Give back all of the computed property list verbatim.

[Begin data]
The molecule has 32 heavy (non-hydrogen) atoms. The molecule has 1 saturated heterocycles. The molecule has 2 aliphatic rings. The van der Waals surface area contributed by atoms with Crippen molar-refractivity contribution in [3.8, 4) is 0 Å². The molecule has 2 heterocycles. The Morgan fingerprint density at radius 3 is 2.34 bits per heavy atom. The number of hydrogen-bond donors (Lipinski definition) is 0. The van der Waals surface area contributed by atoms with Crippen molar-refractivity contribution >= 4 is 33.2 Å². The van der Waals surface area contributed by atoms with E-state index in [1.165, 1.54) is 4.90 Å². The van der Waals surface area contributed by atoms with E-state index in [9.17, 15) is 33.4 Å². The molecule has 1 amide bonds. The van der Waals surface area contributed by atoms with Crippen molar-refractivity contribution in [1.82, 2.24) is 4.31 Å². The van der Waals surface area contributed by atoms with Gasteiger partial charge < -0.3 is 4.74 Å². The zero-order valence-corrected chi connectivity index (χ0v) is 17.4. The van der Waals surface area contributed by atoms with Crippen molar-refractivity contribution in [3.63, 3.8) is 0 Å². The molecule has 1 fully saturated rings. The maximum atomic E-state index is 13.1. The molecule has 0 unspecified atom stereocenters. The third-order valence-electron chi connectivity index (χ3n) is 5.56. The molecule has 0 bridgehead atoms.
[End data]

The molecule has 32 heavy (non-hydrogen) atoms. The molecule has 1 saturated heterocycles. The molecule has 2 aliphatic rings. The van der Waals surface area contributed by atoms with Crippen molar-refractivity contribution in [3.8, 4) is 0 Å². The molecule has 2 heterocycles. The Morgan fingerprint density at radius 3 is 2.34 bits per heavy atom. The number of hydrogen-bond donors (Lipinski definition) is 0. The van der Waals surface area contributed by atoms with Crippen molar-refractivity contribution >= 4 is 33.2 Å². The van der Waals surface area contributed by atoms with E-state index in [1.165, 1.54) is 4.90 Å². The van der Waals surface area contributed by atoms with E-state index in [9.17, 15) is 33.4 Å². The molecule has 1 amide bonds. The van der Waals surface area contributed by atoms with Crippen molar-refractivity contribution in [1.82, 2.24) is 4.31 Å². The van der Waals surface area contributed by atoms with Gasteiger partial charge < -0.3 is 4.74 Å². The zero-order valence-corrected chi connectivity index (χ0v) is 17.4. The van der Waals surface area contributed by atoms with Crippen molar-refractivity contribution in [3.63, 3.8) is 0 Å². The molecule has 1 fully saturated rings. The maximum atomic E-state index is 13.1. The molecule has 0 unspecified atom stereocenters. The third-order valence-electron chi connectivity index (χ3n) is 5.56. The molecule has 0 bridgehead atoms.